Meet Ammara, one of our Palliative Care Nurses at Shaukat Khanum Hospital

“We are also human and we break down too, but we always keep a smile on our faces when walking into a patient’s room, because hope is important.”

At Shaukat Khanum Hospital, we strive to give hope of life. But what happens when the end is near, and there is no chance of survival? We asked Ammara Qaiser, who’s been working as a Palliative Care nurse at the hospital in Lahore, for three years.

“Palliative medicine is the care of patients whose disease has reached a very advanced stage,” Ammara explains, “and whose treatment for cure has become extremely difficult. This is when we dedicate ourselves to easing their discomfort as much as possible and managing the symptoms like pain, nausea, constipation, and upset stomach. It is here that we see a lot of patients who are close to death.”

Ammara’s job is no less important than that of nurses who administer treatment. The care she provides is about giving ease and maintaining a patient’s dignity in those last days. It is certainly not easy.

“With other patients who are receiving treatment, no matter how much difficulty they are going through, we can still cheer them up, because there is still hope of recovery. In palliative care it isn’t so. Patient families are also often depressed, and under extreme stress. So it is important to support them as well.”

Shaukat Khanum Hospital was the first institute in Pakistan to establish a physician-led multidisciplinary palliative medicine team. In a country where patients have to struggle to find hospital beds, we’ve dedicated ourselves to taking care of patients and their families for the entire length of their journey.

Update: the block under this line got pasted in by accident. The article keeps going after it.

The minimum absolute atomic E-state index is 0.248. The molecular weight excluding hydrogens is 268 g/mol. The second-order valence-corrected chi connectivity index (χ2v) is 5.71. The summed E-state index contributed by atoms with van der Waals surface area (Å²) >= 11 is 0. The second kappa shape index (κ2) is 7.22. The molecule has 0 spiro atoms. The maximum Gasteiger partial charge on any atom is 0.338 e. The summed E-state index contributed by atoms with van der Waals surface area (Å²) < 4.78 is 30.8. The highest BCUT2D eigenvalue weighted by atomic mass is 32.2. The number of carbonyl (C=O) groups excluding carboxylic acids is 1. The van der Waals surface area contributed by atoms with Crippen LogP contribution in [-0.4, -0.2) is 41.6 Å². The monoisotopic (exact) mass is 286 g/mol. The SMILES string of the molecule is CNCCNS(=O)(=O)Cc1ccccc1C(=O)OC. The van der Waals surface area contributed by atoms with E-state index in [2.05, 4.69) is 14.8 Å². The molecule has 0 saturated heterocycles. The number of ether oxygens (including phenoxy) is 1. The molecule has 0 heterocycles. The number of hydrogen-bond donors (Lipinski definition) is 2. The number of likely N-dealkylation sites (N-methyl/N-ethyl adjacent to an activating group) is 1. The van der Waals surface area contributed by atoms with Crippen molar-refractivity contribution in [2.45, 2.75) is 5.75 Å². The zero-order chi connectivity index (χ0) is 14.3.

Today, at both the Lahore and Peshawar hospitals, we have a complete ancillary team who participate in taking care of dying patients and their families. It includes physiotherapists, psychologists, nutritionists, and floor nurses. To call these team-members strong would be an understatement. But it’s their empathy and humanity that makes them excel at their jobs –and this means sharing the pain of loss, every time.

“Sometimes it is so difficult for us,” says Ammara, “knowing that the end is near for a patient. Right now we have a young boy here, who we’ve recently had to put on oxygen. His name is Ali. His father passed away, his only sister lives in Karachi and his mother, too, is sick. It is such a difficult time for him and his mother. In palliative care, it is our business to know all the dynamics of every family, in order to support them better. But because we know them so well, often it’s like seeing the death of one’s own family member.”

Death is the natural end for us all, and every person will experience it a handful of times in their lives when they lose the people they love. But people like Ammara have dedicated their lives to bearing that pain over and over with every person and every family they support. When asked about this, all Ammara has to say is:

“We are also human and we break down too, but we always keep a smile on our faces when walking into a patient’s room because hope is important.
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From Ammara, and all of our Palliative care staff at Shaukat Khanum, thank you for giving us the means to support some of Pakistan’s poorest in their time of greatest need.

Find out more about our Current Appeals at Shaukat Khanum Hospital and how you can help.

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